Shampoo, the Sequel

Many hotels provide small plastic bottles of shampoo, conditioner and lotion. These offer convenience to travelers but Ash Kalra, San Jose Democrat, wants to take the bottles away. Kalra’s Assembly Bill 1162 “will take meaningful action to curb single-use plastic consumption in the lodging industry and increase consumer awareness.”

What some consumers are calling “Pure virtue signaling!” recalls the measure to ban plastic straws. As William Shugart and Camille Harmer noted, banning plastic straws could make pollution even worse. If the ban on tiny shampoo does not do likewise, it will likely provide little if any benefit for the environment. And it will certainly do nothing for personal hygiene.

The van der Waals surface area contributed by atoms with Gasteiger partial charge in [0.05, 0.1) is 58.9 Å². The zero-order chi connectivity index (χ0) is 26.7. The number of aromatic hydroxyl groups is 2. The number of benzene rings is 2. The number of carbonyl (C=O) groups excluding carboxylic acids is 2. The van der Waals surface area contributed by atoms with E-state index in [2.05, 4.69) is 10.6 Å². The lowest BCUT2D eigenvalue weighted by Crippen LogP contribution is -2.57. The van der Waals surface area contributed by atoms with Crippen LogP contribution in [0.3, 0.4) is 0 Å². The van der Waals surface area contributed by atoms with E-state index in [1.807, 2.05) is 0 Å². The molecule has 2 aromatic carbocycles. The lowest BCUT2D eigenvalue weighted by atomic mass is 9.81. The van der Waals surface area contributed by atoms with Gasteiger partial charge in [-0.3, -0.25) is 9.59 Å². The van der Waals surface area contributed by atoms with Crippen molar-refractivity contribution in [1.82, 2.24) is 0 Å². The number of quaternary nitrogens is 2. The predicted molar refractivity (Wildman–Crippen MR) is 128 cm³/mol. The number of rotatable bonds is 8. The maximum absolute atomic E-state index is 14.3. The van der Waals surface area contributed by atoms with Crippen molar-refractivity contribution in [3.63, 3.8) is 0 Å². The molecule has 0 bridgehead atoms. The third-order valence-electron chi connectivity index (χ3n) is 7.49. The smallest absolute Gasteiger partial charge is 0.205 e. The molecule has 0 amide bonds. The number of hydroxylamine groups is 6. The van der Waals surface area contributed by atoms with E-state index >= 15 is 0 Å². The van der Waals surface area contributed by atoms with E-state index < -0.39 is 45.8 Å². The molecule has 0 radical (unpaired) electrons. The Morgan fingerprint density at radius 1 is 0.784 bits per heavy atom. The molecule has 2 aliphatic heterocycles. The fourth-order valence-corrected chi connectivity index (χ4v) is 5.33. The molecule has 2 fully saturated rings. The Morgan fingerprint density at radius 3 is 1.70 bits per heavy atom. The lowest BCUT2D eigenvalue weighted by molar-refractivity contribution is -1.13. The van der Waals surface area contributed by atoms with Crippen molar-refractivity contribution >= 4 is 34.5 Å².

On that theme, the streets of San Francisco now boast record levels of excrement, which drives away tourists, deters business, and poses serious problems for public health. Yet, legislators prefer to target shampoo bottles in hotels. This provides a lesson for consumers, but not in the way assemblyman Kalra contends.

Assemblyman Kalra wants government to take away a convenience the people want, without giving anything in return, and providing little if any benefit for the larger populace. And of course, his measure allows state and local agencies to issue citations and impose fines, so government fundraising is also in the mix. AB 1162 deserves all the ridicule it gets.

K. Lloyd Billingsley is a Policy Fellow at the Independent Institute and a columnist at The Daily Caller.
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